Published June 19, 2013
The resulting cellular models may lend insight into the cause of Parkinson’s disease and pave the way for targeted treatments for patients in two distinct categories: those who experience tremors at rest when first diagnosed and those who do not.
This innovative research is funded by NYSTEM (New York State Stem Cell Science).
Feng is ultimately exploring whether complex human conditions such as Parkinson’s disease have a molecular cause in an individual’s genome.
He is generating midbrain, dopamine-releasing neurons from induced pluripotent stem cells (iPSCs) derived from patients’ skin fibroblasts.
Unlike neurons, the skin fibroblasts are easily accessible cells that can be reprogrammed into iPSCs. iPSCs can differentiate into any other type of cell.
“This research aims to redefine Parkinson’s disease by identifying molecular differences” between these two types of patients, says Feng.
Results could help lead to targeted treatment strategies, as the two types of patients respond differently to the disease.
Patients who initially have tremors at rest generally have a better prognosis and slower progression of disease, compared to those who do not experience tremors at rest when first diagnosed.
Feng will analyze these neurons from both types of patients to detect differences in the expression levels of key genes involved in dopamine function.
Dopamine is a brain chemical that is critical for coordinating movement, but depleted in Parkinson’s disease patients.
In a previous study, when Feng analyzed fibroblasts derived from both types of patients, he found a significant difference in the expression levels of the key dopamine genes.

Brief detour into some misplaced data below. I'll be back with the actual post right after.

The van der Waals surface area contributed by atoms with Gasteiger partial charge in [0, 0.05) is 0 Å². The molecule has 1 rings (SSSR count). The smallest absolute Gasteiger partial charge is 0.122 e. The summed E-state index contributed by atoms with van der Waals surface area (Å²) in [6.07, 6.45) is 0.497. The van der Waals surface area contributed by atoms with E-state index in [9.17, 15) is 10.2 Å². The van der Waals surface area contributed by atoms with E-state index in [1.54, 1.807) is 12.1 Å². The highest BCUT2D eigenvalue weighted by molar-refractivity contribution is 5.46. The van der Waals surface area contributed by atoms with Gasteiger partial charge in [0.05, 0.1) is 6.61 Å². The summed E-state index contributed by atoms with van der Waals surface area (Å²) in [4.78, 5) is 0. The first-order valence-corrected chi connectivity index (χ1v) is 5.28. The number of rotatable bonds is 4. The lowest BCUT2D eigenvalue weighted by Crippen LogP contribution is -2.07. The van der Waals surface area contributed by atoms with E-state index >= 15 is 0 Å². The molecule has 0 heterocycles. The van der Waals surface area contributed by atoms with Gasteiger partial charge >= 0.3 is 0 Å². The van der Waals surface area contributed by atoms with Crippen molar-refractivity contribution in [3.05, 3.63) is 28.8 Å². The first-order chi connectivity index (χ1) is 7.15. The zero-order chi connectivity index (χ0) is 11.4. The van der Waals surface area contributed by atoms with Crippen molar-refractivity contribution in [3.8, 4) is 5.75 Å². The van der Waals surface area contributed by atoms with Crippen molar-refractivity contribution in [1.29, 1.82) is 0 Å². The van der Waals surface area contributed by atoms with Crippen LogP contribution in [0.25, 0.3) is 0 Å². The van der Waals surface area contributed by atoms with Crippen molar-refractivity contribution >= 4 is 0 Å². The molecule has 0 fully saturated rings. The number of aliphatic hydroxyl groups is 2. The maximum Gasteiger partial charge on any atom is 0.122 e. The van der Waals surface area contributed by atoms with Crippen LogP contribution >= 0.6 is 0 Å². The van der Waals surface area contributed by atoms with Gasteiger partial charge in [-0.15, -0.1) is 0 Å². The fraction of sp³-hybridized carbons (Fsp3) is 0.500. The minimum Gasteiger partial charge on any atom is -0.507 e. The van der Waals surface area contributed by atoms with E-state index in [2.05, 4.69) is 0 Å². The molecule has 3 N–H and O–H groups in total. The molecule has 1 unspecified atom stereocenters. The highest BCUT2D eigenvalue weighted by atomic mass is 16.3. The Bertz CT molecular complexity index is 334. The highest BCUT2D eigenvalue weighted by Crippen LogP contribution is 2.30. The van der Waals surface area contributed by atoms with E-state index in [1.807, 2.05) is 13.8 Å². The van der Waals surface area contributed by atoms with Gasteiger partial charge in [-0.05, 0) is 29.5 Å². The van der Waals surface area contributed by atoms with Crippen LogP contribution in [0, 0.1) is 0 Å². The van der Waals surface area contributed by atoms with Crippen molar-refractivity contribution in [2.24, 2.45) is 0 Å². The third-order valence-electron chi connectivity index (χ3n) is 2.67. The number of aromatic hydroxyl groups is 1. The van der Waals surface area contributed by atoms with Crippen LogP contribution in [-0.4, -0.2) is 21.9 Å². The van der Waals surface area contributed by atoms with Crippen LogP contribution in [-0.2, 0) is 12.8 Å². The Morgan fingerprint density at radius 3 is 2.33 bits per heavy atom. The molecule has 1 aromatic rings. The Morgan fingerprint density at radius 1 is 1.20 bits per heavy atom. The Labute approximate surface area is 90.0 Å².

These genes are highly expressed in midbrain dopaminergic neurons, Feng explains.
“Because the dopaminergic neurons derived from the stem cells contain the same genome as the diseased neurons in the patient’s brain, we believe the experiments will provide very useful information on the cause of Parkinson’s disease,” he says.
The research team will use mRNA profiling and proteomic methods to identify the molecular signature of neurons from each patient group.
The results could help identify biomarkers and pave the way for subtype-specific diagnoses and treatments.
Understanding the underlying pathology of Parkinson’s disease and its subtypes also could help identify neuroprotective strategies to prevent or ward off this complex, degenerative condition.
The novel stem cell technologies that Feng is advancing offer broad potential for understanding the molecular causes of disease in general.
“We can capture an individual genome in an easily accessible cell, such as a skin fibroblast, and then rewire the transcription network in that cell so that the same genome can be directed to embody another cell type—dopaminergic neurons, for example,” Feng explains.
“The same approach can be used to study any human disease, particularly when physical access to the diseased cells is difficult or impossible,” he says.
Feng is collaborating on the project with Zihua Hu, PhD, an instructional specialist in the UB Center for Computational Research and research assistant professor of ophthalmology; Thomas J. Guttuso, Jr., MD, associate professor of neurology; and Rudolf Jaenisch, MD, professor of biology at the Massachusetts Institute of Technology.
Feng directs the Induced Pluripotent Stem Cell Generation facility that generates induced pluripotent stem cells from human skin fibroblasts. It is one of four core facilities of the Western New York Stem Culture and Analysis Center.